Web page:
Institute for War and Peace Reporting | Giving Voice, Driving Change
Genocide Trial Witness Backfires
At the beginning of this month former Bosnian Serb premier Milorad Dodik appeared as a prosecution witness in the trial of Radoslav Brdjanin, accused of being a key architect of genocide in Bosnia in the early 1990s. However, if they expected him to produce damning testimony they will have been sorely disappointed.
Brdjanin has been on trial since January 2000, accused of genocide as well as lesser charges. The indictment against him says he played a “leading role” in a “campaign designed to permanently remove by force, or fear, the non-Serb population from areas designated as part of the [Bosnian Serb] state”. In addition to genocidal acts committed against local Muslims and Croats, Brdjaninin is specifically accused of having overall responsibility for a series of internment camps where inmates were abused and killed.
In May 1992, Brdjanin was put in charge of the “crisis staff” in Bosnian Krajina. This made him the top official in this northern part of the emerging Bosnian Serb state.
Previous witnesses have painted a picture of a man in a powerful position who was aggressively hostile to non-Serbs. But when Dodik gave evidence on July 31 and August 1, he told the trial chamber that Brdjanin didn’t actually wield much political clout, and that real power lay with other leaders. He suggested that the accused was no more than a spokesman for others.
“My impression at the time was that Mr. Brdjanin appeared in public, but the power of decision-making lay with other people,” said Dodik.
Dodik was the last witness to be brought by the prosecution, in a bid to prove that Brdjanin carried overall political responsibility for war crimes committed in the Bosnian Krajina region.
Dodik served as prime minister of Republika Srpska in 1998-2001, and is currently head of the Party of Independent Social Democrats. In 1992 – the year the trial is concerned with – he was a member of the Bosnian Serb assembly, and politically no ally of Brdjanin since the latter was a member of the nationalist Serbian Democratic Party, SDS, while he was in the Alliance of Reformist Forces.
When questioned by the prosecution, however, Dodik avoided attacking the accused, and was reluctant to talk about the concentration camps in which Brdjanin is said to have had a hand. When the prosecution asked him about the Omarska, Trnopolje, Keraterm and Manjaca camps, he appeared nervous and increasingly uncomfortable. He would not discuss the first three since they were outside the area with which he was familiar. And Manjaca, he asserted, was a collection point, not a camp.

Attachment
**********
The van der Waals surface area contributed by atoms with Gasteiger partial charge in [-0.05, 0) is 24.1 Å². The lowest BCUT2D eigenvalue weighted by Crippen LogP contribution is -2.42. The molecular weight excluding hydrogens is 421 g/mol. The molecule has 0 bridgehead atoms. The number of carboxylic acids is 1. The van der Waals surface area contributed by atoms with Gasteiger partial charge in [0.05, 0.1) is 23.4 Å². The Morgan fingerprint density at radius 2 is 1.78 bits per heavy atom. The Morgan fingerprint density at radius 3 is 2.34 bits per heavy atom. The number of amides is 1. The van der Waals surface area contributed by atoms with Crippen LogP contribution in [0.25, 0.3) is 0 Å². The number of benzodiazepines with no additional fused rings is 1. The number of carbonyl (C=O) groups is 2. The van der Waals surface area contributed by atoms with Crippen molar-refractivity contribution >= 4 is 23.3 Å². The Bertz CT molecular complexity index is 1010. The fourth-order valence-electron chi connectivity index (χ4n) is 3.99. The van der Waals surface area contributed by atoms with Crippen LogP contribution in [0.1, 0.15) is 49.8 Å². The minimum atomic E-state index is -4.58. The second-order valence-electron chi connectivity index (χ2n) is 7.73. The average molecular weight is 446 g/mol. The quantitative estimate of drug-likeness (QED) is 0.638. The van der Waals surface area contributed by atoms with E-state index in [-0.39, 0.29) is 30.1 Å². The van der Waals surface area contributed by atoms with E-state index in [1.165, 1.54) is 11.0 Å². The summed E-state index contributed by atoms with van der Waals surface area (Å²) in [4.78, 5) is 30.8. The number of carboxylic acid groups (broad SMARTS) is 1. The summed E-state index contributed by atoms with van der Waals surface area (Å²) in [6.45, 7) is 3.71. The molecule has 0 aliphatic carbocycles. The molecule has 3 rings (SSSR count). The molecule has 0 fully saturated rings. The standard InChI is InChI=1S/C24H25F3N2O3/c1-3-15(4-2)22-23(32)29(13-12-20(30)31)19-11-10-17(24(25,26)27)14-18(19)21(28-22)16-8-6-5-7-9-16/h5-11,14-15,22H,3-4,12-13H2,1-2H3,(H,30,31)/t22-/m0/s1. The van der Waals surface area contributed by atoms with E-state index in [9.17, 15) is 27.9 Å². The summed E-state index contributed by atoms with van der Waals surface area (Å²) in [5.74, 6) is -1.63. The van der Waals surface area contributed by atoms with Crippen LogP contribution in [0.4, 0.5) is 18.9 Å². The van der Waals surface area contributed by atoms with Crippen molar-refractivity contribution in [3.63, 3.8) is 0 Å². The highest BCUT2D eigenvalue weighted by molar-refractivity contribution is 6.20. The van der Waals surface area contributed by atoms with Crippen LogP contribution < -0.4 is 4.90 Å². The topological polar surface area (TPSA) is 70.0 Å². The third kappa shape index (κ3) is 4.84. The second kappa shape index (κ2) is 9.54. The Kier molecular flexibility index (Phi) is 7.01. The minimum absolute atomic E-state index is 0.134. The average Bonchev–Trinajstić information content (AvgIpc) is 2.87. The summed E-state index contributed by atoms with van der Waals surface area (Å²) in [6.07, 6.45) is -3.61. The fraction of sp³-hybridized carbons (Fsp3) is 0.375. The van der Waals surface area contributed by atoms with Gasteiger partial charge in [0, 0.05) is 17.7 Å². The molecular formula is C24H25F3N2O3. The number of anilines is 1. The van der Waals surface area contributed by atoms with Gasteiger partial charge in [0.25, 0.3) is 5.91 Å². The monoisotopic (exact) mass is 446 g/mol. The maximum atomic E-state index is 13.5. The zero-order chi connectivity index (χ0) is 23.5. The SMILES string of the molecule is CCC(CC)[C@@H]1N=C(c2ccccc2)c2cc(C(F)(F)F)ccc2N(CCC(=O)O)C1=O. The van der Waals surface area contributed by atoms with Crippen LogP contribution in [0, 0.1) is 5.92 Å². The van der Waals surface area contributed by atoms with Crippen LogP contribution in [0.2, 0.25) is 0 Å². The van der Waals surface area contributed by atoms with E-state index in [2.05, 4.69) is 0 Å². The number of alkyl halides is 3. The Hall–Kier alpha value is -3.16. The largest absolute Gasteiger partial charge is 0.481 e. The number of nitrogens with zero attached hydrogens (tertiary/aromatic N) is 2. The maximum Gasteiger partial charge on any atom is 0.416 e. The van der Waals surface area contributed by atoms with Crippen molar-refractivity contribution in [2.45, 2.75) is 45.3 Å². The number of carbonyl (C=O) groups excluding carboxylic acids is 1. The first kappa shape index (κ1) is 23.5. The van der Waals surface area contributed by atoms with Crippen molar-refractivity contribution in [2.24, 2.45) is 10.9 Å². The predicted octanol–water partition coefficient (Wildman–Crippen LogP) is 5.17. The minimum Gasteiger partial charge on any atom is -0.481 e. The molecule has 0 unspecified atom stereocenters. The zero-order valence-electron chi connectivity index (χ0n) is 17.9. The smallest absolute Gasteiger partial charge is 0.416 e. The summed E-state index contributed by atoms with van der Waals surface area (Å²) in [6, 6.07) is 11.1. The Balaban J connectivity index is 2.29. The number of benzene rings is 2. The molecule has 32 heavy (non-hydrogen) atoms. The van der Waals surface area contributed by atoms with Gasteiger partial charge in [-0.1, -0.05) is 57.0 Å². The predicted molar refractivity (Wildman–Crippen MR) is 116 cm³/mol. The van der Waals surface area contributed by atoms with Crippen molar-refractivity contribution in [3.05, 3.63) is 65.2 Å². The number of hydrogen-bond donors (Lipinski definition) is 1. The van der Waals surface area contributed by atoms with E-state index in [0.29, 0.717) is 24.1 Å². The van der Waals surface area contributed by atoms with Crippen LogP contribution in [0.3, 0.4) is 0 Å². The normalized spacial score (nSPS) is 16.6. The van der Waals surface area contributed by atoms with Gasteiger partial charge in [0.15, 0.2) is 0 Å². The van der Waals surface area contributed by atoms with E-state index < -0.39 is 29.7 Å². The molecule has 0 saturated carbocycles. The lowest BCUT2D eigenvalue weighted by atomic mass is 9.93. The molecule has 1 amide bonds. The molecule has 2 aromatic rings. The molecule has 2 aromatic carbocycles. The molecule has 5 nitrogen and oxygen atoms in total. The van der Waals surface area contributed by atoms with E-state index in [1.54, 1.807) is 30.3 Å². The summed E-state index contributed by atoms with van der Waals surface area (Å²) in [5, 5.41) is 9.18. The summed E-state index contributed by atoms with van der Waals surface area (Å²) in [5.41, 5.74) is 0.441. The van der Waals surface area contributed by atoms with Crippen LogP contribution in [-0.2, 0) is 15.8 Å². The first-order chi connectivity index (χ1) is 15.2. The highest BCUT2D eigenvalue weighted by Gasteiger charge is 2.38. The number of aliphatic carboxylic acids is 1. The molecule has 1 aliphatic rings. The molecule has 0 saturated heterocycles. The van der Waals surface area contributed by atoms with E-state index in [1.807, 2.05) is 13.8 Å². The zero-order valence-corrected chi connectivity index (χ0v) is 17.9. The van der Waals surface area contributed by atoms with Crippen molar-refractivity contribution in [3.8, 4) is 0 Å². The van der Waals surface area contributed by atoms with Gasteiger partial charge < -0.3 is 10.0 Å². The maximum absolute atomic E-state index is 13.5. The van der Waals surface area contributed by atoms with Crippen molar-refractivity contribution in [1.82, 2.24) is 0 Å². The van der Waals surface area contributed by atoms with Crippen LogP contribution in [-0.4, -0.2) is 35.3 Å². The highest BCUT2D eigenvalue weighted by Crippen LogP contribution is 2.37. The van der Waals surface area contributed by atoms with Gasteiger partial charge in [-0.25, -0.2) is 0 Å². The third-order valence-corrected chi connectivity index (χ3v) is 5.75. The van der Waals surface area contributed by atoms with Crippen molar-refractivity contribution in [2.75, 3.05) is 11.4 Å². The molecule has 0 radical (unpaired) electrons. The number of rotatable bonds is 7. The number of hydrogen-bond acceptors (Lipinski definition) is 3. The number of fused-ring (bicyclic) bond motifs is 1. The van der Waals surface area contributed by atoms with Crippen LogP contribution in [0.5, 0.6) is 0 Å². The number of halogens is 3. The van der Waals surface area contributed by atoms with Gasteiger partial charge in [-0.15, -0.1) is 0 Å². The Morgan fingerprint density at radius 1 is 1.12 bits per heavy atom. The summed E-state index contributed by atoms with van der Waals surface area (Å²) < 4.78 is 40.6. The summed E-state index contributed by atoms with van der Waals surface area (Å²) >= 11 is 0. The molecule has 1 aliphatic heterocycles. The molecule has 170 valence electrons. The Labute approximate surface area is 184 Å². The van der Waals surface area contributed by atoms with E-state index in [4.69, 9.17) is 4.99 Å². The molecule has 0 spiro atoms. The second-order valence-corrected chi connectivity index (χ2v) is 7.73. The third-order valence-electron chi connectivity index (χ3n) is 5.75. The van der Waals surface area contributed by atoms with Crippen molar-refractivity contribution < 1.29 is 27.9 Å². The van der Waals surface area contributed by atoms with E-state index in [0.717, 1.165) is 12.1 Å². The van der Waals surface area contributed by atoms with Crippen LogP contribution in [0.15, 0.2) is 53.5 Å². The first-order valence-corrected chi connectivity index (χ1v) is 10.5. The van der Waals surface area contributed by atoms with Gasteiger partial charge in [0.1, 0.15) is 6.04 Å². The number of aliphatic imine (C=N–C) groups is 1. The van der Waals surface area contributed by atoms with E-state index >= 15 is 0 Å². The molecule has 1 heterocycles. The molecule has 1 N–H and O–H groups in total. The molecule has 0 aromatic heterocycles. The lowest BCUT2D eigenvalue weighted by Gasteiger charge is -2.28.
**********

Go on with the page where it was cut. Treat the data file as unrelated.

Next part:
Although earlier in his testimony he had said that the Bosnian Krajina region was run by a strict hierarchy, Dodik now expressed doubt about whether the crisis staff – the wartime local government – exerted any influence over the camps.
“In formal terms, the regional bodies had authority over local levels, but in many municipalities, strong local individuals enjoyed complete independence,” he said, adding that it was men like Simo Drjaca, the former police chief in Prijedor, who were responsible for the camps.
When defence counsel John Ackerman began his cross-examination, the former Bosnian Serb premier appeared to relax. It wasn’t hard to see why – the defence strategy seems to be to show that – as Dodik told the court –Brdjanin was no more than a puppet with no real power.
Under questioning from Ackerman, Dodik said Brdjanin had to get approval from Banja Luka mayor Predrag Radic on major issues. If Brdjanin gave orders that contradicted those issued by other crisis staff members, he would be ignored.
The prosecution can hardly have been pleased that its witness was such a gift for the defence, but it should not have been surprised. When Dodic testified in the trial of former Bosnian Serb president Biljana Plavsic, he offered nothing but praise for her efforts to implement the Dayton peace agreement.
Karen Meirik is an IWPR reporter in The Hague.
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